Blechhammer was established in April 1942 near Kozle, a town 18.5 miles (30 km) west of Gliwice, Poland.
Blechhammer was initally a labor
camp for Jews. The original 350 prisoners built a synthetic gasoline
plant.for the Oberschlesische Hydriewerke (Upper Silesia Hydrogenation
Works). When 120 prisoners contracted typhus, they were transferred
to Auschwitz, where they
were killed. That June the remaining prisoners were transferred to a
new and larger camp that had been built nearby.
The camp was populated primarily by Jews from Upper
Silesia, however, among the 5,500 prisoners were people from 15 different
countries. They were housed in wooden barracks under appalling conditions,
with no toilet or washing facilities. Some 200 female Jewish prisoners
were put into a separate section of the camp. Hunger and disease were
rife, especially diarrhea and tuberculosis. A crematorium was built,
in which were cremated the bodies of 1,500 prisoners who had died from
"natural" causes or had been killed.
List of the industries established in Blechhammer
- Camp no. 2: Beton- + Monierbau
- Camp no. 6 Fa. (firm) Krause
- Camp no. 9 Fa. Uhde
- Camp no. 14 Isolierbetrieb
- Camp no. 15 Fa. Roesner
- Camp no. 21 Kraftwerk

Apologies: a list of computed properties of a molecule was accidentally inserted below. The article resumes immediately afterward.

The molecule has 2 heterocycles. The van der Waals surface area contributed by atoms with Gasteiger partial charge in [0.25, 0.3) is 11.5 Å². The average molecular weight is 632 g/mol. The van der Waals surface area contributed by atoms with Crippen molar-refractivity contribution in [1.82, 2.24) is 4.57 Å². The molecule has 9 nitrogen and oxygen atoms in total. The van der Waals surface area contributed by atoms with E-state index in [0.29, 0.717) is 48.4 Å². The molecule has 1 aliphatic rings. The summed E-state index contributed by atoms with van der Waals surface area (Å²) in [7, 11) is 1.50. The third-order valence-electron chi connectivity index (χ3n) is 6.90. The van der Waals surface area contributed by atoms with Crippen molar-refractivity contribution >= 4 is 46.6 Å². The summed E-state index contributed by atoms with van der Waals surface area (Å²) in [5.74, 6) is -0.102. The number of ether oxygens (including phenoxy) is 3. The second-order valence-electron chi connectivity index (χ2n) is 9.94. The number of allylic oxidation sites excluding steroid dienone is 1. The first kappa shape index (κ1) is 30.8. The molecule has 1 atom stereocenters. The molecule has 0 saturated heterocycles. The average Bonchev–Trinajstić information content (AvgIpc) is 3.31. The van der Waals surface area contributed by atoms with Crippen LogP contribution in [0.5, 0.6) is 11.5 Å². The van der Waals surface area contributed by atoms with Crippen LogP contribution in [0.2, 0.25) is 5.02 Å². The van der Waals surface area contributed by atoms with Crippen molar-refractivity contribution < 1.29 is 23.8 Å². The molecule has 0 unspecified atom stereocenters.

- Camp no. 22 Fa. Niederdruck
- Camp no. 24 Schwelerei
- Camp no. 25 AEG Gleiwitz
- Camp no. 28 Betriebskontrolle
- Camp no. 30 OHW Holzlagerung
- Camp no. 36 Fa. Dyckerhoff + Widmann
- Camp no. 40 Fa. Peters
- Camp no. 49 Fa. Pook + Gruen
*The firms Uhde, AEG, Dyckerhoff + Widmann are widely known and still
On April 1, 1944,
administration of the camp was transferred to Auschwitz, and it became
the satellite camp Auschwitz IV. Hauptsturmfuhrer Otto Brossmann was
the camp commandant until November 1944, when he was replaced by Untersturmfuhrer
The first 3,056 male prisoners of Blechhammer had tattoos
from Auschwitz — numbers 176,512-179,567 — and 132 female
prisoners — numbers 76,330-76,461. Prisoners declared “unable
to work” were sent by the camp administration to Auschwitz II
(Birkenau) to be murdered, other “healthy” workers were
sent from Auschwitz to Blechhammer instead.
On September 9, 1944, American bombers destroyed large parts of the
plants of the "Oberschlesische Hydrierwerke AG" in Blechhammer
and of the oil refinery in nearby Trzebinia.
On January 21, 1945,
4,000 prisoners, including 150 women, were taken out of the camp and
put on a death march lasting 13 days. Several dozen prisoners who tried
to hide in Blechhammer during the evacuation were discovered and killed
on the spot.
The prisoners each got 800 grams of bread, a small
portion of margarine, and artificial honey for their march. Some 800
prisoners were killed en route. On February 2, the survivors reached
the Gross-Rosen camp, where they remained for five days before being put on a train
to Buchenwald. The prisoners
stayed in Gross-Rosen for 5 days. Then they boarded a train to Buchenwald
(Feb. 6 or 7). On the way the train, was attacked several times by Allied
planes, which caused many deaths.
The total number of forced laborers working in all camps at Blechhammer
(not only the sub-camp of Auschwitz III) and surroundings reached abou
48,000 people. This included 2,000 British Prisoners of war.